Sunday, November 28, 1999
The mayor says 'adios'
BY PETER BRONSON
The Cincinnati Enquirer
The mayor of Cincinnati arrives alone. Carrying thank-you notes. No driver. No limo. No entourage in suits carrying briefcases crammed with Important Stuff.
Entourage? she mocks. You must be thinking of another world in another city.
That, I think, is what has endeared Roxanne Qualls to Cincinnati. When so many politicians change colors like a chameleon on a neon sign, she has no pretensions. She needs no circle of head-bobbers to remind her who she is according to the spin flavor of the day.
Ms. Qualls officially leaves the building on Tuesday, evicted by term limits. She has represented us well.
But sometimes it seems as if the thing most people will remember about her eight years on council and six years as mayor is the way she looks.
It's not fair. Nobody talks about Phil Heimlich's shoes, or Jim Tarbell's hair (not much to talk about), or Charlie Winburn's graying temples, or the way the new mayor, Charlie Luken, used to wear lots of hair spray and makeup (he was not a female impersonator, just an anchorman).
But after she had a makeover to run against Rep. Steve Chabot for Congress last year, everyone talked about Roxanne's new look.
When she made a farewell visit to our editorial board on Tuesday, it reminded me of her first visit in 1992. She looked like a Hyde Park hippie in granny glasses. Now she looks stylish and sophisticated.
But here's something more interesting than the way she looks: How about the way she looks at the world?
That has changed too.
To negotiate the mud bogs, switchbacks and potholes of City Hall politics, she traded in her Sierra Club hiking boots for a more pragmatic and polished SUV.
She has survived head-on collisions with demolition derby champions such as Tom Luken and Dwight Tillery. And she has learned to stick close to the middle of the road.
When I worked from the center of pragmatic politics, things got done much more easily, she said. When it broke down into wings, that's where everything else broke down.
That's her advice to the next council: Form a coalition in the center that focuses less on ideology and more on getting results. I'd like to make a pitch to stay focused, she said. On the riverfront, on downtown and on neighborhoods, for home ownership and community development.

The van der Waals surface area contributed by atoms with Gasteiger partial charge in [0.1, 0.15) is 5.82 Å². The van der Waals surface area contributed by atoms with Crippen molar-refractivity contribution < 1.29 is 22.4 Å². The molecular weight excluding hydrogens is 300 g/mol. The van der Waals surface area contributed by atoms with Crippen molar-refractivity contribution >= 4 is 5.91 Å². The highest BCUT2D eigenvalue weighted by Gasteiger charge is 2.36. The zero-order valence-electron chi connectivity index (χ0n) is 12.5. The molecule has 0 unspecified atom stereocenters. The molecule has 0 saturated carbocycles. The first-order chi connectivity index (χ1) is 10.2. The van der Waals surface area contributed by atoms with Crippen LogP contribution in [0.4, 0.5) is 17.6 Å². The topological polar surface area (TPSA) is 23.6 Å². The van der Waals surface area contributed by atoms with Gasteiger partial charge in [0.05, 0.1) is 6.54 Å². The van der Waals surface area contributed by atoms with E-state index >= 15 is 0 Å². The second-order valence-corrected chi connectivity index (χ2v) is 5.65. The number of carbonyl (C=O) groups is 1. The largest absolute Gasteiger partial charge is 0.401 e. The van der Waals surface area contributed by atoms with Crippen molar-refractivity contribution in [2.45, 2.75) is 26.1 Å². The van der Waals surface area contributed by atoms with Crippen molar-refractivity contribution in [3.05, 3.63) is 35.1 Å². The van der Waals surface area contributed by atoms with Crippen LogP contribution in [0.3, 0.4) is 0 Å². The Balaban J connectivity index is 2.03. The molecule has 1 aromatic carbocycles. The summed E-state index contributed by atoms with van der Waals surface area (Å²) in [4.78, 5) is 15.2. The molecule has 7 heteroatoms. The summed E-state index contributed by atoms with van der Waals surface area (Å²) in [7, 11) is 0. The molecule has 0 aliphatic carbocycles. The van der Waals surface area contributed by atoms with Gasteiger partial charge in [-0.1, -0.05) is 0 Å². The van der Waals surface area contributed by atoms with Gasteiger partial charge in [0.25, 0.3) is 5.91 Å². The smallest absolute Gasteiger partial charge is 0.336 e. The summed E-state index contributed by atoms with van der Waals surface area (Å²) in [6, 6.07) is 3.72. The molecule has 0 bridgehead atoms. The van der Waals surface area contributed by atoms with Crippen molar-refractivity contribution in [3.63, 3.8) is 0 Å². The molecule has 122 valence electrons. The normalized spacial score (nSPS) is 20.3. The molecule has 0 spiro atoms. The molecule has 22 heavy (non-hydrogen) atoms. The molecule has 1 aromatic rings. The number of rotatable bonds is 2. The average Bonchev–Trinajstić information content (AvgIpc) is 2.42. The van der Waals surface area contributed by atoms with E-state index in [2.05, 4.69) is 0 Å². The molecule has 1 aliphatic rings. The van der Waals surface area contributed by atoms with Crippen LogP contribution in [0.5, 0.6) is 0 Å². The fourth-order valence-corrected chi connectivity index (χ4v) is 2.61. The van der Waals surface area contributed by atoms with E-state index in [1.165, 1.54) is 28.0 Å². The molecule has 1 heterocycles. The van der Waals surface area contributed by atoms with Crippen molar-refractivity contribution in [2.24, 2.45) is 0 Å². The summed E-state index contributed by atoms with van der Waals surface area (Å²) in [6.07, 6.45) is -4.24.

She also made a pitch for a certain editorial page to give the new council a break.
Charlie Luken will be a very good mayor, and there are two other new faces on council, she argued. There's a real chance for a coalition that can get things done.
I hope she's right. If council members really do quit making fools of themselves and form a coalition that gets things done, I will have to quit ridiculing council and focus on more important things like making fun of the Bengals.
But it's also pretty clear that Ms. Qualls has lost patience with City Hall, along with everyone else.
This has been a very nice, very meaningful experience, but it's done, she said, with a brittle smile. I've realized how difficult it is to change institutional government. It's very difficult.
Asked if Cincinnati has a leadership vacuum, she said absolutely yes, but insists it's no reflection on her. You can't have nine people running around saying "I speak for the city' and a city manager running around saying he leads the city.
She has had a tough time with difficult council members in a lousy system of government. Her politics have been restyled, from no-prisoners activist to prisoner of what's possible. She has learned to boldly reach for . . . a compromise where the unglamorous hard work is done. She has learned to speak the truth elliptically, as if leaving clues on a treasure map. That's the Cincinnati way.
But her vision for the riverfront that public spending on stadiums is only justified to attract private housing, stores and entertainment is finally coming true, if council members don't sabotage it like some clueless co-worker who comes late to the meeting and forces everyone to stop and back up.
After six years of playing tour guide on a field trip of delinquents, she has gotten the bus where it needed to go.
Roxanne looks pretty good. And I'm not talking about her hair style.
Peter Bronson is editorial page editor of The Enquirer. If you have questions or comments, call 768-8301, or write to 312 Elm Street, Cincinnati, Ohio 45202.